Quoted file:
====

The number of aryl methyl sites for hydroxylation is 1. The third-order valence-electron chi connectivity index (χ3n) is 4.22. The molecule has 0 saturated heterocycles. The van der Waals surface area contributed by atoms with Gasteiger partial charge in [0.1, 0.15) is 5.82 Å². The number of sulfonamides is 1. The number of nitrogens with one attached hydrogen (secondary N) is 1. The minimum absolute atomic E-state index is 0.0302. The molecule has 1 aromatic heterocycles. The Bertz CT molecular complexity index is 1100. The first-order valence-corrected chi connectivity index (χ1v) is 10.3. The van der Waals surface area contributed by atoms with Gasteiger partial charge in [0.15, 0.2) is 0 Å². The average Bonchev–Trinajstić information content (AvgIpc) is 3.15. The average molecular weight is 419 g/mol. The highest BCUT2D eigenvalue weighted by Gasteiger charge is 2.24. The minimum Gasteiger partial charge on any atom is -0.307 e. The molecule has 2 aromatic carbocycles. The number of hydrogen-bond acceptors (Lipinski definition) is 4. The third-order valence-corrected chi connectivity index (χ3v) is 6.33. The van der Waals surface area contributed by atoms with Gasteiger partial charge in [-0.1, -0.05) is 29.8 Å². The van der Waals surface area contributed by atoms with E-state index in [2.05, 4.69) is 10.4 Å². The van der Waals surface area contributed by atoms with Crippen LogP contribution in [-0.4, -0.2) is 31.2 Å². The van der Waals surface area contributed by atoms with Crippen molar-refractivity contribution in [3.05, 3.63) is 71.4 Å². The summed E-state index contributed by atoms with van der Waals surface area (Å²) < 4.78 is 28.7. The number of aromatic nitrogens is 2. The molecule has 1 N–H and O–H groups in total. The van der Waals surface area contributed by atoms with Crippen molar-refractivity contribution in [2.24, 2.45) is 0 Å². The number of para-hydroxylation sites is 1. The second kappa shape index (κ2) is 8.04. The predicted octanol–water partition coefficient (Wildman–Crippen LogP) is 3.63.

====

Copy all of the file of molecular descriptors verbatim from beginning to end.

The number of aryl methyl sites for hydroxylation is 1. The third-order valence-electron chi connectivity index (χ3n) is 4.22. The molecule has 0 saturated heterocycles. The van der Waals surface area contributed by atoms with Gasteiger partial charge in [0.1, 0.15) is 5.82 Å². The number of sulfonamides is 1. The number of nitrogens with one attached hydrogen (secondary N) is 1. The minimum absolute atomic E-state index is 0.0302. The molecule has 1 aromatic heterocycles. The Bertz CT molecular complexity index is 1100. The first-order valence-corrected chi connectivity index (χ1v) is 10.3. The van der Waals surface area contributed by atoms with Gasteiger partial charge in [0.15, 0.2) is 0 Å². The average Bonchev–Trinajstić information content (AvgIpc) is 3.15. The average molecular weight is 419 g/mol. The highest BCUT2D eigenvalue weighted by Gasteiger charge is 2.24. The minimum Gasteiger partial charge on any atom is -0.307 e. The molecule has 2 aromatic carbocycles. The number of hydrogen-bond acceptors (Lipinski definition) is 4. The third-order valence-corrected chi connectivity index (χ3v) is 6.33. The van der Waals surface area contributed by atoms with Gasteiger partial charge in [-0.1, -0.05) is 29.8 Å². The van der Waals surface area contributed by atoms with E-state index in [2.05, 4.69) is 10.4 Å². The van der Waals surface area contributed by atoms with Crippen LogP contribution in [-0.4, -0.2) is 31.2 Å². The van der Waals surface area contributed by atoms with Crippen molar-refractivity contribution in [3.05, 3.63) is 71.4 Å². The summed E-state index contributed by atoms with van der Waals surface area (Å²) < 4.78 is 28.7. The number of aromatic nitrogens is 2. The molecule has 1 N–H and O–H groups in total. The van der Waals surface area contributed by atoms with Crippen molar-refractivity contribution in [2.24, 2.45) is 0 Å². The number of para-hydroxylation sites is 1. The second kappa shape index (κ2) is 8.04. The predicted octanol–water partition coefficient (Wildman–Crippen LogP) is 3.63.